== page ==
Dream job: Where the grass isn’t greener
Today as we celebrate Labour Day, NT BUZZ gathers opinions from people working in the public and private sectors in order to understand the pros and cons of the two sectors
If you are to compare the private and public sectors, you would be debating their advantages and disadvantages because both sectors have their own set of benefits and loop holes. From an employee’s perspective there are various aspects that matter – salary and benefits, growth and development, security, work timings, etc, which they consider before opting for a job in either sector.
Pay and benefits
One of the most common complains you hear from employees is about the salary and benefits. The government sector provides a decent salary, increment, bonus, travel and other allowances while the private sector is a little unsteady when it comes to such perks, says an employee working in a private marketing firm in Margao. She adds: “Until and unless the company is of good repute these benefits are not willingly given to employees. In the private sector we do get increments but it is a small sum. We cannot save much. Though the company has several branches and has spread its feathers in different parts of the nation, it hasn’t raised the bar. Besides that, travel and phone allowance is not entirely covered by the company.”
Working in government department has been quite satisfying for Ankita Naik (name changed) from Bicholim, particularly due to the salary.
“Government jobs are good in terms of salary, benefits and other allowances. You don’t have to worry about your savings. Even if you are doing a simple job they give you a good amount of basic salary which comfortably covers daily expenses.”
Merit and performance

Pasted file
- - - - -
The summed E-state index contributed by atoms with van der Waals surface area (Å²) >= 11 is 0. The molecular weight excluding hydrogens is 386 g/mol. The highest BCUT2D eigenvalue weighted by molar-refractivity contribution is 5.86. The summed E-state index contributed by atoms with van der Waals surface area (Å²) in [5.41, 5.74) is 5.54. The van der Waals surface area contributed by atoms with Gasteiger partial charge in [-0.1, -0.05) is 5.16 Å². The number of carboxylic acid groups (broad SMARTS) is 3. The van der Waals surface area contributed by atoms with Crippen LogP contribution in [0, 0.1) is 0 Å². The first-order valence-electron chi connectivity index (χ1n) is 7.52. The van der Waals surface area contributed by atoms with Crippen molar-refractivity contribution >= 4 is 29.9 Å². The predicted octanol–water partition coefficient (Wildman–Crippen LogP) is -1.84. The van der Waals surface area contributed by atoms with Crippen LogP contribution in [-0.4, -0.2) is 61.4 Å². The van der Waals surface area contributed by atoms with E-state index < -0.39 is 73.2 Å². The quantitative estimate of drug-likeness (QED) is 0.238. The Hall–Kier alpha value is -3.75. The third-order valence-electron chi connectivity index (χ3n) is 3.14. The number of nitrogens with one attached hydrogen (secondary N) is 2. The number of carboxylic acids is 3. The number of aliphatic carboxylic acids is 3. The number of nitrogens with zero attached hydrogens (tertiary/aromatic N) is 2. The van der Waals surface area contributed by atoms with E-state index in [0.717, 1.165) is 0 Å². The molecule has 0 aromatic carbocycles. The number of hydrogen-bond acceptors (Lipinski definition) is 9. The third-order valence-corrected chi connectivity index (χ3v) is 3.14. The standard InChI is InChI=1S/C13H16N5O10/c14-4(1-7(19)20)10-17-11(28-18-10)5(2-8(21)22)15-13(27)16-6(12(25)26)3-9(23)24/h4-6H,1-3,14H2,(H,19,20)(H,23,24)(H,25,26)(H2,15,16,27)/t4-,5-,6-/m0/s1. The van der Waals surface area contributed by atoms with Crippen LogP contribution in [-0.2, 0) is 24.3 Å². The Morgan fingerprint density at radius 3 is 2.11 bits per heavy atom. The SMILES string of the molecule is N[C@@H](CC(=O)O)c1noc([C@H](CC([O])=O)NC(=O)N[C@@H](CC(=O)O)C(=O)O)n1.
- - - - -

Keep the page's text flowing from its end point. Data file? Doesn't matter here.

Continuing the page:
Sometimes government jobs do come with terms and conditions, and there are even other specifications that they look for. However, Lyndon J Pinto who has been working in the private sector for the last nine years believes that working in the private sector helps one grow as promotions are based on merit and there is no reservation taken into consideration. One is judged on one’s calibre. “In usual circumstances, a public sector employee has far more advantages than a private sector employee; however I have felt certain advantages do exist in the private sector. For starters, my caste or creed does not dictate the kind of job I will have to do. Merit does. My growth doesn’t depend on who I know, but how I perform, so if I want a promotion, I need to work towards it and so does everyone else which makes overall efficiency much higher than most government offices. Above all, irrespective of which party is in power, the goals of the firm I work with do not change.”
Reiterating a similar viewpoint, Nigel Vaz from Verna feels that reservation in government sector should be stopped as it does not allow the deserving candidate to get the job. He says: “What’s the point if you have a vacancy? Most seats are reserved for candidates based on caste, creed and religion. Deserving candidates don’t get that seat. That’s the saddest reality and people are forced to seek better fortunes outside the State.”
There are instances when public sector employees’ freedom of speech is curtailed. A government servant who has been working in a department for the last five years says she wasn’t allowed to put forth her opinion. She says: “I feel serving the government takes away an important fundamental right ‘Freedom of Speech’ guaranteed by the Constitution of India in Article 19. Being part of a system, a government servant cannot express his opinions or be critical of the government on policy matters or decisions, even if it does not concern that particular department. This is enforced through the CCS Conduct Rules 1964 applicable for all Central Governments and adopted by the State Government.”
That’s what I am looking for
Flexible work timings, a friendly atmosphere, good package, growth and development are some of the demands of employees, and software engineer from Goa working at Tech Mahindra, Pune, Reefa Dias feels private sector does provide one with such benefits. She says: “The time it takes for salary increment, appraisals and climbing the hierarchy is less in private sector jobs. But in terms of job security, obviously the government sector is better.”